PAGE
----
Governor chokes up with emotion, urges Nebraskans to adopt children or become foster parents
LINCOLN — Gov. Jim Pillen choked up with emotion momentarily Monday as he related his own family’s experience with adopting a child.
Pillen called the adoption of his now 19-year-old son, Izic, “the greatest gift of grace that Suzanne and I and our family could ever” experience.
“I probably did not fully grasp and would sometimes say, ‘How can an adoptive parent love a child like their own?’ ” the governor said.
“Guess what — that was really, really shallow,” Pillen added.
During a press conference Monday to designate November as “Adoption Month” in the state, the governor urged other Nebraskans to “answer the calling” to adopt children or become foster parents.
“Every child, no matter their circumstance, deserves a loving, safe and caring home,” he said.
Izic, whom the Pillens took into their home at 4 months, was one of 331 children adopted in Nebraska so far this year.
But 200 other children are still waiting to be adopted, the governor said, including 27 under age 4.
“You will really, really understand that love conquers all,” he said.
State Sen. Wendy DeBoer of Omaha revealed at the event that she has applied to become a foster parent.
She noted that the Legislature had updated state laws in recent years to make it easier for families to adopt.
“People in Nebraska care about adoption, and I think that’s wonderful,” DeBoer said.
Also joining the governor at the press conference was Laura Opfer, the deputy director of the Children and Family Services Division of the Nebraska Department of Health and Human Services.
Opfer, the adoptive parent to three daughters, said there is also a need for relatives and foster parents to take in children.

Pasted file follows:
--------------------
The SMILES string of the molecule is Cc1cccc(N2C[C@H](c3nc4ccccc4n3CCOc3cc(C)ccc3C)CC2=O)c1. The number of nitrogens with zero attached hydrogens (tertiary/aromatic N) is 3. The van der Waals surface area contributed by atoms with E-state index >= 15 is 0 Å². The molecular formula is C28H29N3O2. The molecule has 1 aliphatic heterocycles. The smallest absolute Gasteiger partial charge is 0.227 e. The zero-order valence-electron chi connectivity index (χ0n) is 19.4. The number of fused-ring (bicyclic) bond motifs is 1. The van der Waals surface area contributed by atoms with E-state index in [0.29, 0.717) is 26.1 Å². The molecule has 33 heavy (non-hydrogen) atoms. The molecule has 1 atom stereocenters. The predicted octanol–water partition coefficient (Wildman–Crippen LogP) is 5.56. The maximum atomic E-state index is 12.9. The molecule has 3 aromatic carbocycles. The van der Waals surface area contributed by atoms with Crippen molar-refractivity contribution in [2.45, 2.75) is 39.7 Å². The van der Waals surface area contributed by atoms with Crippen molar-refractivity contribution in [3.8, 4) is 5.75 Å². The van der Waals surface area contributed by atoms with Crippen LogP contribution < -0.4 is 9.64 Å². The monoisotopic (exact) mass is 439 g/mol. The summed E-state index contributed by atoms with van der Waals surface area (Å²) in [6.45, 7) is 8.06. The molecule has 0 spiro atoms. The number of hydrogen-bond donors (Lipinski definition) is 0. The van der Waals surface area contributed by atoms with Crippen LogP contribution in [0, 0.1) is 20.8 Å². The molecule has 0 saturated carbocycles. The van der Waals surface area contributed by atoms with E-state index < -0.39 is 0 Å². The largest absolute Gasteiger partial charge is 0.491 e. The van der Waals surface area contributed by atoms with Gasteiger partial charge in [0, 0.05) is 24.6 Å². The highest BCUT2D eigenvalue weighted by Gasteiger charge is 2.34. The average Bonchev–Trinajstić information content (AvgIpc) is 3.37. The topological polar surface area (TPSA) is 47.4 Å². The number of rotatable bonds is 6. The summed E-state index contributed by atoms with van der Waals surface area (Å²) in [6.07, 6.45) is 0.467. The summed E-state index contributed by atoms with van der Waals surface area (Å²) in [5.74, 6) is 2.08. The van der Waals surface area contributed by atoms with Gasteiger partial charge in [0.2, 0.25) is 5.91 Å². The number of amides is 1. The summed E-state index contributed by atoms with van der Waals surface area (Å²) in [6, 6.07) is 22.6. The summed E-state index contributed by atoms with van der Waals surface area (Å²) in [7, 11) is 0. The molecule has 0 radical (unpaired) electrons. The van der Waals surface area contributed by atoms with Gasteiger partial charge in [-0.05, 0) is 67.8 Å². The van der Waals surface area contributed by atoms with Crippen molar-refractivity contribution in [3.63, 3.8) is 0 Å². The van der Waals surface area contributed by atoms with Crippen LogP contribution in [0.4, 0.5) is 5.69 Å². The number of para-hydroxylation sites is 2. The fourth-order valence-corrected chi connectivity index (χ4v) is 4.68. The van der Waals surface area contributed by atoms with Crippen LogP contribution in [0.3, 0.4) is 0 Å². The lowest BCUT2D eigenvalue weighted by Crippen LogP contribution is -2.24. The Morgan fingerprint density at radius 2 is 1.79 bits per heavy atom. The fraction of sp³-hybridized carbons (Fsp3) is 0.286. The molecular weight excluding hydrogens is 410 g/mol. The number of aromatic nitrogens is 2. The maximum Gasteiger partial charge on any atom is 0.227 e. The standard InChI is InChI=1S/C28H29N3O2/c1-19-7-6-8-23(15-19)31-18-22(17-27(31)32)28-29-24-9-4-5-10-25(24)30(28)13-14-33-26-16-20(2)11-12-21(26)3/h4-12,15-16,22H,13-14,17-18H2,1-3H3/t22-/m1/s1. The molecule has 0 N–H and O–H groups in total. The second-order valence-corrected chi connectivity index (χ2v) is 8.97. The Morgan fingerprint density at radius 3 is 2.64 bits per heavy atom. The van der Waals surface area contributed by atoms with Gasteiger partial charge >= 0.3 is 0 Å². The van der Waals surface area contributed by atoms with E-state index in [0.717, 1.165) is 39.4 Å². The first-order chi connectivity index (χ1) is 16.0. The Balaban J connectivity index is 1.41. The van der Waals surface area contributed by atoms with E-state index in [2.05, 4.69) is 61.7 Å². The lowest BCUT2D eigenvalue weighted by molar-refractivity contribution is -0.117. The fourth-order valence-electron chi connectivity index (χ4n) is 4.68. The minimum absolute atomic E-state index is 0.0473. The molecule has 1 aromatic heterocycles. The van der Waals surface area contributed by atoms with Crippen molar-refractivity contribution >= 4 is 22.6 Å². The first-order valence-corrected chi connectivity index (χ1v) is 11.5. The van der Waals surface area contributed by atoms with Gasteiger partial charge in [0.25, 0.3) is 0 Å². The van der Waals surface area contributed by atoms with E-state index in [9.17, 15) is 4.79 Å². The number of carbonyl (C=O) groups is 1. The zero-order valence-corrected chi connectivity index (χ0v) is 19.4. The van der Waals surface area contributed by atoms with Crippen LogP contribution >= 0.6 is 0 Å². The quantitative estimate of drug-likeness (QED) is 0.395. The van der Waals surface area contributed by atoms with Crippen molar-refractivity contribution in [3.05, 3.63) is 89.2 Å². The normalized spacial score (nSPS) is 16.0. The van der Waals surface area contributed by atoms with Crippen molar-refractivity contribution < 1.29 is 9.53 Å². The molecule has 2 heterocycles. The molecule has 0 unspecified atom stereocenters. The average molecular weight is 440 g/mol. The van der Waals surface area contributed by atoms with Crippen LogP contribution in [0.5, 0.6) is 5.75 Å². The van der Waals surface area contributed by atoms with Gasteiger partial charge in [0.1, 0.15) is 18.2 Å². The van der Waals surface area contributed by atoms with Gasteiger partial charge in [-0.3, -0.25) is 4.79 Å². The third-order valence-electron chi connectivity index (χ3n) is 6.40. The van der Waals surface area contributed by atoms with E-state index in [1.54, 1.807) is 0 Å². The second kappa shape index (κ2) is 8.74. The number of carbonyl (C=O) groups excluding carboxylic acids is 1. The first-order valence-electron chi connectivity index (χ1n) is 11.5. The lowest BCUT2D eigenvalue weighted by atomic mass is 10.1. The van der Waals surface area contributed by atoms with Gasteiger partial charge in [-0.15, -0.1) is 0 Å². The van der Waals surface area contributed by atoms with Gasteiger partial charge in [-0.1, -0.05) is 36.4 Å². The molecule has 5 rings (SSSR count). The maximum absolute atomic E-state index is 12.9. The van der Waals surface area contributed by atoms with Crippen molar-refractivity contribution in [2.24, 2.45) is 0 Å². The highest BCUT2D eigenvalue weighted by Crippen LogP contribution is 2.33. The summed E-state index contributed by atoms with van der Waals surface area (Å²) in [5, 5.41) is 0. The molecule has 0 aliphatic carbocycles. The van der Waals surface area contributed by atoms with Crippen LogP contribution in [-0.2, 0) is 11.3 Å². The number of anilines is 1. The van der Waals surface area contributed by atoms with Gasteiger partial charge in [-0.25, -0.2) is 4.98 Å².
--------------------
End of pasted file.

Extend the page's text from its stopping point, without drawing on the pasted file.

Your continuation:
There are 2,321 foster families in the state, she said.
The state’s top goal, Opfer said, is to reunify children with their parents after temporary placement with other family members. So far this year, 855 children have been reunified with their parents, she said.
‘Saved’ my life
Among others speaking at Monday’s press conference were Craig and Miranda Coleman, the adoptive parents of Malachi Coleman, a Nebraska football player who has established a foundation, “Fly Like Chi,” which encourages helping children in the foster care system.
The Colemans adopted Malachi and his sister, Nevaeh, at the ages of 10 and 7, respectively.
“The foster care system not only changed my life — it saved it. It gave me the beautiful family I have today and has given me a second chance at life,” Malachi said in a statement read by his mother.
She said that the children “have made us better humans, more compassionate neighbors, more confident advocates, and taught us how to live looking forward.”
Those speaking Monday emphasized that the state, through a contract with the Nebraska Children and Home Society, provides training and support for adoptive families and foster caregivers.